Home Search The American Presidency Project
John Woolley and Gerhard Peters Home Data Documents Elections Media Links
 
• Public Papers of the Presidents
• State of the Union
Addresses & Messages
• Inaugural Addresses
• Weekly Addresses
• Fireside Chats
• News Conferences
• Executive Orders
• Proclamations
• Signing Statements
• Press Briefings
• Statements of
 Administration Policy
• Economic Report of the President
• Debates
• Convention Speeches
• Party Platforms
• 2012 Election Documents
• 2008 Election Documents
• 2004 Election Documents
• 1960 Election Documents
• 2009 Transition
• 2001 Transition
Data Index
Audio/Video Index
Election Index
Florida 2000
Presidential Libraries

Text: Bush Surrogates on Fla. Recount
Saturday, November 25, 2000

Following is the transcript of a news conference by Montana Gov. Marc Racicot, Oklahoma Gov. Frank Keating, and U.S. Rep. Steve Buyer (R-Ind.), GOP observers of the hand recount in Broward County.

(JOINED IN PROGRESS)

RACICOT: We've been trying to watch and figure out how it is that people are divining in some mystical way the intent of a voter they don't know voting at some point in time. And we've become familiar with the standards that they've utilized in that process.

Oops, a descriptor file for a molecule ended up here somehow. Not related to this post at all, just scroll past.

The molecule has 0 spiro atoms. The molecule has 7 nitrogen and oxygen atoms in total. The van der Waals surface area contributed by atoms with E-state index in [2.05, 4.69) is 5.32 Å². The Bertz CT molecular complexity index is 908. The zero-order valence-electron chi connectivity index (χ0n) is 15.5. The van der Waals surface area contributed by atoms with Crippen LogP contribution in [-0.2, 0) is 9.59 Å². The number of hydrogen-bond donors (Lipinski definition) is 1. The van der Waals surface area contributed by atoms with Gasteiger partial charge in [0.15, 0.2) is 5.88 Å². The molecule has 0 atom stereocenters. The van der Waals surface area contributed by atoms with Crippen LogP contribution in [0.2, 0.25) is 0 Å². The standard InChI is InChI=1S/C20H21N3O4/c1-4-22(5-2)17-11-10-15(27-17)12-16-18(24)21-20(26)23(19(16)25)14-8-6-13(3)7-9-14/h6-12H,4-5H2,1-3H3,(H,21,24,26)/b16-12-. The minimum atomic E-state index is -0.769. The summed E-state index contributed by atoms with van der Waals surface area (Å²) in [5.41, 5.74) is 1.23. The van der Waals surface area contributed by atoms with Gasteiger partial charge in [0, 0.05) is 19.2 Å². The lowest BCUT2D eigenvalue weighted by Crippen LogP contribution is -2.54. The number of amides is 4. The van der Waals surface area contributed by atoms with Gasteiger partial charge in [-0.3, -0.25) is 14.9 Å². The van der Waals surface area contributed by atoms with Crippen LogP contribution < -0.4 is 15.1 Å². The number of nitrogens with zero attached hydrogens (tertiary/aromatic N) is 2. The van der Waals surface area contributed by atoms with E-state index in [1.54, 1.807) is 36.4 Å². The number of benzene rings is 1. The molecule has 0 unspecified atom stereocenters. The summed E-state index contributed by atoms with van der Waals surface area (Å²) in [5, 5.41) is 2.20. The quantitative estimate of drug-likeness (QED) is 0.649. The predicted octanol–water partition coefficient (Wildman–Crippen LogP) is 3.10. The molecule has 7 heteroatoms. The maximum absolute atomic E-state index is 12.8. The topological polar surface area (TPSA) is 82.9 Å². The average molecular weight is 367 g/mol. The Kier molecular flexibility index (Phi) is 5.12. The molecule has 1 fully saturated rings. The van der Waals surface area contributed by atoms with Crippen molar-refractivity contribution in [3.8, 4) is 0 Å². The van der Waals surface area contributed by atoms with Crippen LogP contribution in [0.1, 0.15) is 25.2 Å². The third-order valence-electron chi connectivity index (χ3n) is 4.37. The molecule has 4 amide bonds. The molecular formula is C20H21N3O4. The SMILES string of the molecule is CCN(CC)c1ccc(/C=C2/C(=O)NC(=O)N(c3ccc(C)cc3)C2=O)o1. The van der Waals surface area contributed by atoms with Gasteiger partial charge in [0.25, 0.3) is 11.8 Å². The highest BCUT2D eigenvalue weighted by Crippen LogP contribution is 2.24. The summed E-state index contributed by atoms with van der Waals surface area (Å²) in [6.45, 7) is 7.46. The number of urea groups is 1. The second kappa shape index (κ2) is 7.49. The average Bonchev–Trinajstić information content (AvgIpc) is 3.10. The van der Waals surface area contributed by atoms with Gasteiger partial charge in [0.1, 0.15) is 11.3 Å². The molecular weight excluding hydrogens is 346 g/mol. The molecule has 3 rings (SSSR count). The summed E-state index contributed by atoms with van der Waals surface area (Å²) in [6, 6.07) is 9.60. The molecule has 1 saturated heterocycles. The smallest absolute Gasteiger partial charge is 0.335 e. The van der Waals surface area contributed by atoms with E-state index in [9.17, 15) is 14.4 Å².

And now we come to the point to where we're going to talk about absentee ballots, where none of the reasons that they've utilized in the past--this board, that is--to justify a vote exist, because there are no machines involved in absentee voting.

There's absolutely no mystery about it whatsoever. A voter takes a ballot that they receive, and they have a styrofoam pad behind it, and they have a stylus, and they poke through the ballot, and they poke out the chad. So there's no way--it's not physically impossible (sic)--for anyone to vote for someone they did not intend to with an absentee ballot.

So all of these excuses, or all of these reasons given for trying to discern in some borderline mystical way whether or not someone voted, are not available and not present with these absentee ballots.

Now we asked the board not to consider any of these absentee ballots, because it runs directly contrary to what they have been doing in the past, virtually all of the reasons that they have given us in the past, for carrying on with this process of trying to count ballots.